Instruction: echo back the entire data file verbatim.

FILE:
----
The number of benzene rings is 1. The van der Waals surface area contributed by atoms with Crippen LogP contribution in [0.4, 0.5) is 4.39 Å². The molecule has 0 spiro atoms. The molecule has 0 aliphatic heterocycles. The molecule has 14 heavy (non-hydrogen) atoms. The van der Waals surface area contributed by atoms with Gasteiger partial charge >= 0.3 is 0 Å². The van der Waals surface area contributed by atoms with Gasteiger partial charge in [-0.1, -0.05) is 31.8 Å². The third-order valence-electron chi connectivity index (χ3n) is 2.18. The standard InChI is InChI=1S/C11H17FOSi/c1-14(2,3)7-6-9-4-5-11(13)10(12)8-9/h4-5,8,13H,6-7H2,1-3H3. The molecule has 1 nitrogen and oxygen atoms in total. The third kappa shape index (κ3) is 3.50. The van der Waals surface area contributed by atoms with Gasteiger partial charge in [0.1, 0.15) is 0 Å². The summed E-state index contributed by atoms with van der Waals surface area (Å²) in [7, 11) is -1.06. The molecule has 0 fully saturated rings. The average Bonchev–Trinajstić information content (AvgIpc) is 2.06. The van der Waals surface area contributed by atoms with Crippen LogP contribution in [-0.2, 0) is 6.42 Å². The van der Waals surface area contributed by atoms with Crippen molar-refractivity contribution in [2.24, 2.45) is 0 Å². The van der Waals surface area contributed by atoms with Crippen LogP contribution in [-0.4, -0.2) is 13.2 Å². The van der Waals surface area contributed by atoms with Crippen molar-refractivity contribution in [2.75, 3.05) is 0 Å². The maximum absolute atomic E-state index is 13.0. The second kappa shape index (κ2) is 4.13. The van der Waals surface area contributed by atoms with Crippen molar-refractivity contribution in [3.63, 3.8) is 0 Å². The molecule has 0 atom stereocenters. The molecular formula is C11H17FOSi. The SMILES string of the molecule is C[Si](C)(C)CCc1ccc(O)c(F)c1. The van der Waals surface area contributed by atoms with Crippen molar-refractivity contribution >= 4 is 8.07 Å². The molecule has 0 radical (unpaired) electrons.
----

The number of benzene rings is 1. The van der Waals surface area contributed by atoms with Crippen LogP contribution in [0.4, 0.5) is 4.39 Å². The molecule has 0 spiro atoms. The molecule has 0 aliphatic heterocycles. The molecule has 14 heavy (non-hydrogen) atoms. The van der Waals surface area contributed by atoms with Gasteiger partial charge >= 0.3 is 0 Å². The van der Waals surface area contributed by atoms with Gasteiger partial charge in [-0.1, -0.05) is 31.8 Å². The third-order valence-electron chi connectivity index (χ3n) is 2.18. The standard InChI is InChI=1S/C11H17FOSi/c1-14(2,3)7-6-9-4-5-11(13)10(12)8-9/h4-5,8,13H,6-7H2,1-3H3. The molecule has 1 nitrogen and oxygen atoms in total. The third kappa shape index (κ3) is 3.50. The van der Waals surface area contributed by atoms with Gasteiger partial charge in [0.1, 0.15) is 0 Å². The summed E-state index contributed by atoms with van der Waals surface area (Å²) in [7, 11) is -1.06. The molecule has 0 fully saturated rings. The average Bonchev–Trinajstić information content (AvgIpc) is 2.06. The van der Waals surface area contributed by atoms with Crippen LogP contribution in [-0.2, 0) is 6.42 Å². The van der Waals surface area contributed by atoms with Crippen molar-refractivity contribution in [2.24, 2.45) is 0 Å². The van der Waals surface area contributed by atoms with Crippen LogP contribution in [-0.4, -0.2) is 13.2 Å². The van der Waals surface area contributed by atoms with Crippen molar-refractivity contribution in [2.75, 3.05) is 0 Å². The maximum absolute atomic E-state index is 13.0. The second kappa shape index (κ2) is 4.13. The van der Waals surface area contributed by atoms with Crippen molar-refractivity contribution in [3.63, 3.8) is 0 Å². The molecule has 0 atom stereocenters. The molecular formula is C11H17FOSi. The SMILES string of the molecule is C[Si](C)(C)CCc1ccc(O)c(F)c1. The van der Waals surface area contributed by atoms with Crippen molar-refractivity contribution >= 4 is 8.07 Å². The molecule has 0 radical (unpaired) electrons.